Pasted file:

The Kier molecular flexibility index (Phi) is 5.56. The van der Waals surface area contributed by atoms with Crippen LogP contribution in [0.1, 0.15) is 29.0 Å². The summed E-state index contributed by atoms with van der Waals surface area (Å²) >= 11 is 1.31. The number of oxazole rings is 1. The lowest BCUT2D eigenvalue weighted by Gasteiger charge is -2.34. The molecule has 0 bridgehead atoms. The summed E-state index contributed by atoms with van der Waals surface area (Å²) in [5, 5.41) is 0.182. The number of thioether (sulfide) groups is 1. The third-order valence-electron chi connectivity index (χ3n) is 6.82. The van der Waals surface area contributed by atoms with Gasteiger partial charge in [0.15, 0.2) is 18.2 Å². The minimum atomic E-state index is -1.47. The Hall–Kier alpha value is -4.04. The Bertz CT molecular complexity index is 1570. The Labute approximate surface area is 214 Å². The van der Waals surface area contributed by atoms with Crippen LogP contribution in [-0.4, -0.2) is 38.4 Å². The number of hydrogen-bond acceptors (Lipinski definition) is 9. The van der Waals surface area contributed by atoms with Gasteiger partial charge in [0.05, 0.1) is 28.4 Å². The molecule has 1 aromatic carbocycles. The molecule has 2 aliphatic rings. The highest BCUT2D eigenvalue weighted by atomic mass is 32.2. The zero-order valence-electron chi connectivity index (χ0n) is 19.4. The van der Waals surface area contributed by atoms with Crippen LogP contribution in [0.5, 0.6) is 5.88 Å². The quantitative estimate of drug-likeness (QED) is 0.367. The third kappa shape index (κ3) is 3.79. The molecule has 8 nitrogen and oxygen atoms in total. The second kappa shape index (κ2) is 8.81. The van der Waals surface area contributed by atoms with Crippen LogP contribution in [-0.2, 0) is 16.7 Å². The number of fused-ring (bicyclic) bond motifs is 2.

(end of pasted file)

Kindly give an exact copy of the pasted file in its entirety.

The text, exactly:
The Kier molecular flexibility index (Phi) is 5.56. The van der Waals surface area contributed by atoms with Crippen LogP contribution in [0.1, 0.15) is 29.0 Å². The summed E-state index contributed by atoms with van der Waals surface area (Å²) >= 11 is 1.31. The number of oxazole rings is 1. The lowest BCUT2D eigenvalue weighted by Gasteiger charge is -2.34. The molecule has 0 bridgehead atoms. The summed E-state index contributed by atoms with van der Waals surface area (Å²) in [5, 5.41) is 0.182. The number of thioether (sulfide) groups is 1. The third-order valence-electron chi connectivity index (χ3n) is 6.82. The van der Waals surface area contributed by atoms with Gasteiger partial charge in [0.15, 0.2) is 18.2 Å². The minimum atomic E-state index is -1.47. The Hall–Kier alpha value is -4.04. The Bertz CT molecular complexity index is 1570. The Labute approximate surface area is 214 Å². The van der Waals surface area contributed by atoms with Crippen LogP contribution in [-0.4, -0.2) is 38.4 Å². The number of hydrogen-bond acceptors (Lipinski definition) is 9. The van der Waals surface area contributed by atoms with Gasteiger partial charge in [0.05, 0.1) is 28.4 Å². The molecule has 1 aromatic carbocycles. The molecule has 2 aliphatic rings. The highest BCUT2D eigenvalue weighted by atomic mass is 32.2. The zero-order valence-electron chi connectivity index (χ0n) is 19.4. The van der Waals surface area contributed by atoms with Crippen LogP contribution in [0.5, 0.6) is 5.88 Å². The quantitative estimate of drug-likeness (QED) is 0.367. The third kappa shape index (κ3) is 3.79. The molecule has 8 nitrogen and oxygen atoms in total. The second kappa shape index (κ2) is 8.81. The van der Waals surface area contributed by atoms with Crippen LogP contribution in [-0.2, 0) is 16.7 Å². The number of fused-ring (bicyclic) bond motifs is 2.